A team of researchers has discovered a temperate Earth-sized planet orbiting an inactive dwarf star. The planet designated Ross 128 b was discovered by a team working with the High Accuracy Radial velocity Planet Searcher (HARPS) at the La Silla Observatory in Chile.
The discovery was detailed in a paper entitled “A temperate exo-Earth around a quiet M dwarf at 3.4 parsecs” published in the Journal of Astronomy & Astrophysics
Ross 128 b is 11 light-years from Earth and orbits its star every 9.86 days. The researchers estimate that temperatures on the surface of the planet likely range from approximately -60 to 20°C. To put that into context, one of the coldest places on Earth is on the East Antarctic Plateau in Antarctica. On a high ridge in this desolate part of the world, temperatures have been found to reach as low as -93.2°C.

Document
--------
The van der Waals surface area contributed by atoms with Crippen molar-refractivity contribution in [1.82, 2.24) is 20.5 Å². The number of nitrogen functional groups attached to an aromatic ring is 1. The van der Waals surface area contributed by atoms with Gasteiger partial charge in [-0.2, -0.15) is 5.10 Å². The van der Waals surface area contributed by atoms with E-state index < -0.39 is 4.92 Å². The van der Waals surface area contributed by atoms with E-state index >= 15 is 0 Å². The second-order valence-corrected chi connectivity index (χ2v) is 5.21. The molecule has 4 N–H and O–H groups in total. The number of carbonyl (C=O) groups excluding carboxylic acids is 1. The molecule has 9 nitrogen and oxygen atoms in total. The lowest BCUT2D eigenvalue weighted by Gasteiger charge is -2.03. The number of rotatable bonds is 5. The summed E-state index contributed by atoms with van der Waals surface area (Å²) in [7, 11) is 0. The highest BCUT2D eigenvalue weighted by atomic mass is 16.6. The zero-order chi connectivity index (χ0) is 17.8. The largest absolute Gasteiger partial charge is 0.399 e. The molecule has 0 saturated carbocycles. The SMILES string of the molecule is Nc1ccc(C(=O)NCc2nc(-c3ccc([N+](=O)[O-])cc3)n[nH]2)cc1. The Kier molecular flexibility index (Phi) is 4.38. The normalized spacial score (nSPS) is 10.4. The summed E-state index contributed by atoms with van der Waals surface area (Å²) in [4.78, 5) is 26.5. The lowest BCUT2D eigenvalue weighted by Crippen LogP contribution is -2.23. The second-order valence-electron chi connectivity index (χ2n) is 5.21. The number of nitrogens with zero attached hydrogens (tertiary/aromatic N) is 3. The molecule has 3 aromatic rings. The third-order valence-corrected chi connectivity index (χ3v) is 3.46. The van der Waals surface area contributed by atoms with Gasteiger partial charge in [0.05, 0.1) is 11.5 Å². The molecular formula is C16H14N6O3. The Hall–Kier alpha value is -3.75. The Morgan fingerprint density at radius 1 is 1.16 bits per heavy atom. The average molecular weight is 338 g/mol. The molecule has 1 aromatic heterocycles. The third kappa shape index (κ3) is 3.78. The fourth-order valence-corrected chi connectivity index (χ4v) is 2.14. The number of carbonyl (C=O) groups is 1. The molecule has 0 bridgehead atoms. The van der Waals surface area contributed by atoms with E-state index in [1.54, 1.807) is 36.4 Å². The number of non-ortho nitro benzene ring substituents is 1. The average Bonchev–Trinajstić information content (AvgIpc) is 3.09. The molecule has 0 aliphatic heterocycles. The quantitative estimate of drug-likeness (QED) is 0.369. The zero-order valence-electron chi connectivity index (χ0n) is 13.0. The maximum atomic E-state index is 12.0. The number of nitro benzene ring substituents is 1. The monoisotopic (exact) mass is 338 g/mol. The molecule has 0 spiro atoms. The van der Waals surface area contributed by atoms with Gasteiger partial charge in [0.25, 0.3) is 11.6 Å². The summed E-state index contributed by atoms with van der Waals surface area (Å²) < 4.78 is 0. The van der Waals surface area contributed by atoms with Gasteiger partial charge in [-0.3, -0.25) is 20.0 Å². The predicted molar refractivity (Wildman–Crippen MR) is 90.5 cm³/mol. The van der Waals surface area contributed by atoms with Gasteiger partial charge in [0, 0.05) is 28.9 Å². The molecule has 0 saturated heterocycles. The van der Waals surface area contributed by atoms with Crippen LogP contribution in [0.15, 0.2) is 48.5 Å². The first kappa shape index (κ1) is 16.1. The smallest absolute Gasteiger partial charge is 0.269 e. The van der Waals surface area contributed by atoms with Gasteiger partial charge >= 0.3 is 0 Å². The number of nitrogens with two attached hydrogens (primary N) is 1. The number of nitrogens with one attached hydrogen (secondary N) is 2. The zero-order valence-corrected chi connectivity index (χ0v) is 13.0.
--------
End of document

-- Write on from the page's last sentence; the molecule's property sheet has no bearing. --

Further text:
Although there are signs that Ross 128b could be habitable, researchers have been careful to avoid concluding that it is just yet. Their scepticism is as a result of the planet not perfectly adhering to current habitable zone models.
“Using theoretically motivated albedos, the Kopparapu et al. (2017) criteria place the planet firmly outside the habitable zone, while Kopparapu et al. (2013), Yang et al. (2014), and Kopparapu et al. (2016) find it outside, inside and just at the inner edge of the habitable zone. The precise location of the inner edge is therefore still uncertain,” explained researchers. “The habitable zone most likely will not be firmly constrained until liquid water is detected (or inferred) at the surface of many planets. Meanwhile, it is probably preferable to refer to Ross 128 b as a temperate planet rather than as a habitable zone planet.”
Although Proxima Centauri is still the closest Earth-like planet to our solar system at 4.25 light-years, Ross 128 b could soon (cosmically speaking )claim that title. Currently, Ross 128 b is 11 light-years away. However, it’s not stationary. The planet is moving closer to Earth and will overtake Proxima Centauri as our closest Earth-like neighbor in approximately 79,000 years.